Founded in 2011 as a way to create a truly personalized shopping experience, Stitch Fix is a new way to style. The service offers busy women online access to personal style using a new version of retail that uses expert human stylists with technology. Recently, the firm has started the expansion into offering the same service to men’s wear, children’s wear, plus-size, and the UK market .
Customers start by taking a style quiz. This quiz is an algorithmic way to gain data and awareness about the customer ranging from their size, age, and taste in clothing. Once Stitch Fix has a handle on what would work for the customer, they offer two options for customers to get their hands on the styles.
Option 1 – Get clothing hand selected by the Stitch Fix expert stylists delivered to your home. Once you try on all the pieces and decide which pieces are keepers, you can send back what you don’t like. A $20 styling fee is charged to cover the costs of doing so if you like nothing. If you do purchase some items, the $20 is credited towards the purchase.
Option 2 – Make an instant purchase based on recommendations from your style quiz. This option is better for the more decisive clients that are prepared to purchase without trying it on first. The caveat here is that you are required to receive at least one “Fix” in the mail before going to this instant purchase step.
For both options, there are no required subscriptions, free shipping/returns/exchanges, and personalized styles, fit and prices. In 2018, the company launched the optional subscription service that allows regulars to pay $49 per year for more personal style services.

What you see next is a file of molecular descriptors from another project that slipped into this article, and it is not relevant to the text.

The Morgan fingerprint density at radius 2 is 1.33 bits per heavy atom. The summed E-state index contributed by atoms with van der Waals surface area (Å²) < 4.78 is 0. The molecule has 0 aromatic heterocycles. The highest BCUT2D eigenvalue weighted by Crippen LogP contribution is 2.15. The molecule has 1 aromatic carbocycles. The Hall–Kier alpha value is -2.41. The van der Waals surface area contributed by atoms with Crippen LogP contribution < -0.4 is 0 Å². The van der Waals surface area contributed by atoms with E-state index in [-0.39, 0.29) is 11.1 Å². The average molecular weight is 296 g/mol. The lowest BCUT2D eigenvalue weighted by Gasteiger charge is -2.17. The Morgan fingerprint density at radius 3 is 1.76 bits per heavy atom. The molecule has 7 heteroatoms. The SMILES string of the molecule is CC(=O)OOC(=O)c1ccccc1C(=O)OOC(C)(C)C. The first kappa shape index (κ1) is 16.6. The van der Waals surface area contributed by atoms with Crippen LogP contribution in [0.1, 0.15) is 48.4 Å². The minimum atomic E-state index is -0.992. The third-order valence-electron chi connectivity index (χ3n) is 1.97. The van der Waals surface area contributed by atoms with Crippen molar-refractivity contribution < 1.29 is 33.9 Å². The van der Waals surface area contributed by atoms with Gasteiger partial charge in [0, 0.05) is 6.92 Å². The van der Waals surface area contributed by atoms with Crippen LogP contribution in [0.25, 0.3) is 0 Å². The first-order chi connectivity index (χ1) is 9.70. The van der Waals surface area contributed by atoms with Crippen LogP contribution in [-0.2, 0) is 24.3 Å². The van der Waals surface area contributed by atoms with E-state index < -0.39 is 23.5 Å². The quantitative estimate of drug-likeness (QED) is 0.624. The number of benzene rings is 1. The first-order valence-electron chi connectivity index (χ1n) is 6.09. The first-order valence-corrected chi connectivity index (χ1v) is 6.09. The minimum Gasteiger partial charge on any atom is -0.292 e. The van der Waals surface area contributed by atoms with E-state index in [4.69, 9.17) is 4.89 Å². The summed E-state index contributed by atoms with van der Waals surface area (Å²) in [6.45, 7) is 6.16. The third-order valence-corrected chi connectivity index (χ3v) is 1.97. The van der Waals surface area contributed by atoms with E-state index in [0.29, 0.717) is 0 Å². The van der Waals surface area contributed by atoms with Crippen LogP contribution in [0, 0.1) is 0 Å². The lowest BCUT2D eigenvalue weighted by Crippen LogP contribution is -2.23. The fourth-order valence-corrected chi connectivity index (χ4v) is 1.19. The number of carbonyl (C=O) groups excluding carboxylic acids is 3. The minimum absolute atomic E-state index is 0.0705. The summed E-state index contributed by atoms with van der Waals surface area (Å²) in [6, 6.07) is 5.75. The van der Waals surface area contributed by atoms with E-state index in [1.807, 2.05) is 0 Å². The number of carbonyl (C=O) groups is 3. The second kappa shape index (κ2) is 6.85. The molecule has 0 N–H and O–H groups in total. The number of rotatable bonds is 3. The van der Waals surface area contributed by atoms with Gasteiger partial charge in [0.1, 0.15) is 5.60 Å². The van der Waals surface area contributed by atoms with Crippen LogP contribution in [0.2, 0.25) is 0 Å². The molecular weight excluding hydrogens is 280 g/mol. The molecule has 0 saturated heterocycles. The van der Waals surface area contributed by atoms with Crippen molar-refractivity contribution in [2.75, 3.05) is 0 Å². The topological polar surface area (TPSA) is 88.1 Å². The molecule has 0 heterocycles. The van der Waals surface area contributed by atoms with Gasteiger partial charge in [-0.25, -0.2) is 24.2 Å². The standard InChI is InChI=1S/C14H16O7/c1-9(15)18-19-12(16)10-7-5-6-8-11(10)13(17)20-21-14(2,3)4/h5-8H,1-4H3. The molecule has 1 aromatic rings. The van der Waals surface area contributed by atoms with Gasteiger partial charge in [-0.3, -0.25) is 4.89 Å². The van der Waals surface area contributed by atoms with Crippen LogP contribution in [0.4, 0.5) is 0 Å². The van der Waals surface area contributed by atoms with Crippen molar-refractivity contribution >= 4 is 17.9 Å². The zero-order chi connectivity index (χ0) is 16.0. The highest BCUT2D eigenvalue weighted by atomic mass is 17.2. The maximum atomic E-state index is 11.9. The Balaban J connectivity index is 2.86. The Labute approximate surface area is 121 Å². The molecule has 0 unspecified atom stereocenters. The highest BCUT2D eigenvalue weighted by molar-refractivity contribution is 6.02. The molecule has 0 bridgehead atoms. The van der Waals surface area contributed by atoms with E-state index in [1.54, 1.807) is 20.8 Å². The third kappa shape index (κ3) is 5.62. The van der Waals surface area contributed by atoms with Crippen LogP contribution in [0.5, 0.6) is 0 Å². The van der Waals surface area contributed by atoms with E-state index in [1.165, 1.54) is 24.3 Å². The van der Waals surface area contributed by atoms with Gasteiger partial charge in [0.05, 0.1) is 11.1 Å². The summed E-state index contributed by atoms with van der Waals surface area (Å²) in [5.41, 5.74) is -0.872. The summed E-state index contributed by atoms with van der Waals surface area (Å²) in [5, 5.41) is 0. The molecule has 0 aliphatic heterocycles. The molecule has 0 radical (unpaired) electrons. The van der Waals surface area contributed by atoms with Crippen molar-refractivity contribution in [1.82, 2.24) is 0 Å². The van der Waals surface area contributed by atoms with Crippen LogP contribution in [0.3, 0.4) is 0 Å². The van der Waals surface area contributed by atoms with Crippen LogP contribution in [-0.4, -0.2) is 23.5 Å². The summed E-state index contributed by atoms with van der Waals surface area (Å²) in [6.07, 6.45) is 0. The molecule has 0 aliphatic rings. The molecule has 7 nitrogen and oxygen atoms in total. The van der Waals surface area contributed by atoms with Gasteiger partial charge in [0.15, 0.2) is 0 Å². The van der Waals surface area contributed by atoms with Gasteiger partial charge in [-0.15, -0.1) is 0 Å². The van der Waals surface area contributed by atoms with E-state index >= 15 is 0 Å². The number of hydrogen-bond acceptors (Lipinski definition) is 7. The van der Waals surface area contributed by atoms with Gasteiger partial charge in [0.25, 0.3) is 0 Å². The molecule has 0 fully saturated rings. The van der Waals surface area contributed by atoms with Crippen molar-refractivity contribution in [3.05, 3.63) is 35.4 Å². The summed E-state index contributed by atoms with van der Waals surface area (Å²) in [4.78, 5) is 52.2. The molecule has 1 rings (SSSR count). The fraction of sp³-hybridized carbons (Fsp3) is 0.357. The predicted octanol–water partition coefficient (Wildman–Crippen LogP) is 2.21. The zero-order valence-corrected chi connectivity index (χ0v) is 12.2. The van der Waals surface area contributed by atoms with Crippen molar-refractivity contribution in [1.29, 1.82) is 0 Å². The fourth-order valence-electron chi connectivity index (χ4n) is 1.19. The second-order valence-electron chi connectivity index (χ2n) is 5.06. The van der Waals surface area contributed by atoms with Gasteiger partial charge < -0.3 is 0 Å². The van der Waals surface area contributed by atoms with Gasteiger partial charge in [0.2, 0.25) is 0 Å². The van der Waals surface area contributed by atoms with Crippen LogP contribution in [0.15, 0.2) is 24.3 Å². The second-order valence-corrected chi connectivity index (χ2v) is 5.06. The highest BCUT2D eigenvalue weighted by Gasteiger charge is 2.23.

While it did not appear to investors as the hottest use of AI and ML, Stitch Fix has proven its business model and has shown a real demand for the service. In 2017, the IPO for Stitch Fix started them off with a valuation of $1.6bn around $18 per share. Today, one share is worth over $43 with a market cap over $4.5bn.
In the last week, the founder, Katrina Lake, has stepped down as CEO. This poses a key man risk for the company as she had the original inspiration for the service from getting fashion advice from her sister. Consistency in the mission and customer service will be key to watch through this transition.
Acquisition could also be an option as other retailers like Walmart and Target could be interested in jumping into this new field of the industry. This could be seen as a threat or a strength.
Amazon, on the other hand, represents a very clear threat for the firm as it builds its own capabilities in the space. Amazon has now created Personal Shopper by Prime Wardrobe which seemingly imitates the service at Stitch Fix rather closely. At $4.99 a month for a subscription to this service, Stitch Fix will have to work diligently to stay ahead of the e-commerce giant.